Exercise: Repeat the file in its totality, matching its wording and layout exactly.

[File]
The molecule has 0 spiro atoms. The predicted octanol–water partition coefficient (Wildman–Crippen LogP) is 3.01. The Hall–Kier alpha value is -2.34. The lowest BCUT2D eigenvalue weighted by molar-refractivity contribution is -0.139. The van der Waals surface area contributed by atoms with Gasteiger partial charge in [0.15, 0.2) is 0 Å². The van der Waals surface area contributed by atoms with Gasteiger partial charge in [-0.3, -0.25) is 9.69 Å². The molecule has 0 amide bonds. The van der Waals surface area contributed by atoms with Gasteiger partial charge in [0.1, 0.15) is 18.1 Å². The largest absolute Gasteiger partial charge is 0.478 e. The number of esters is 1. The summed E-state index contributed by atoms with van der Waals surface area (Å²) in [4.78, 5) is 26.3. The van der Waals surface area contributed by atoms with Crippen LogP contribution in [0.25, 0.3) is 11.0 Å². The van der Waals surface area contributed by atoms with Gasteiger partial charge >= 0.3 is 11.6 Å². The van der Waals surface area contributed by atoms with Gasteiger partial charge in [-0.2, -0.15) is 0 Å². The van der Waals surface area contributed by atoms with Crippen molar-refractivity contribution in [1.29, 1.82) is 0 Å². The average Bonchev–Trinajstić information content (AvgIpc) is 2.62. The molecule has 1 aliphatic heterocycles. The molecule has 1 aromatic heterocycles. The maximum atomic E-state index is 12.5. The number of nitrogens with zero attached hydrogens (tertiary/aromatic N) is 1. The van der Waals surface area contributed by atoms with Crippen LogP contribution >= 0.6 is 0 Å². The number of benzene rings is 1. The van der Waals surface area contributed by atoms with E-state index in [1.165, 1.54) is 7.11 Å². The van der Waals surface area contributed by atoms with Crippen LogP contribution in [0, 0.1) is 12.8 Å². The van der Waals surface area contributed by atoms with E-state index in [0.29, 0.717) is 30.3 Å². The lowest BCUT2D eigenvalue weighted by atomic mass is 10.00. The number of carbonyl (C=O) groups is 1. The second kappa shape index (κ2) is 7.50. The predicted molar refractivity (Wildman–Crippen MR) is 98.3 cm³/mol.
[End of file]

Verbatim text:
The molecule has 0 spiro atoms. The predicted octanol–water partition coefficient (Wildman–Crippen LogP) is 3.01. The Hall–Kier alpha value is -2.34. The lowest BCUT2D eigenvalue weighted by molar-refractivity contribution is -0.139. The van der Waals surface area contributed by atoms with Gasteiger partial charge in [0.15, 0.2) is 0 Å². The van der Waals surface area contributed by atoms with Gasteiger partial charge in [-0.3, -0.25) is 9.69 Å². The molecule has 0 amide bonds. The van der Waals surface area contributed by atoms with Gasteiger partial charge in [0.1, 0.15) is 18.1 Å². The largest absolute Gasteiger partial charge is 0.478 e. The number of esters is 1. The summed E-state index contributed by atoms with van der Waals surface area (Å²) in [4.78, 5) is 26.3. The van der Waals surface area contributed by atoms with Crippen LogP contribution in [0.25, 0.3) is 11.0 Å². The van der Waals surface area contributed by atoms with Gasteiger partial charge >= 0.3 is 11.6 Å². The van der Waals surface area contributed by atoms with Gasteiger partial charge in [-0.2, -0.15) is 0 Å². The van der Waals surface area contributed by atoms with Crippen molar-refractivity contribution in [1.29, 1.82) is 0 Å². The average Bonchev–Trinajstić information content (AvgIpc) is 2.62. The molecule has 1 aliphatic heterocycles. The molecule has 1 aromatic heterocycles. The maximum atomic E-state index is 12.5. The number of nitrogens with zero attached hydrogens (tertiary/aromatic N) is 1. The van der Waals surface area contributed by atoms with Crippen LogP contribution >= 0.6 is 0 Å². The number of benzene rings is 1. The van der Waals surface area contributed by atoms with E-state index in [1.165, 1.54) is 7.11 Å². The van der Waals surface area contributed by atoms with Crippen LogP contribution in [0, 0.1) is 12.8 Å². The van der Waals surface area contributed by atoms with E-state index in [0.29, 0.717) is 30.3 Å². The lowest BCUT2D eigenvalue weighted by atomic mass is 10.00. The number of carbonyl (C=O) groups is 1. The second kappa shape index (κ2) is 7.50. The predicted molar refractivity (Wildman–Crippen MR) is 98.3 cm³/mol.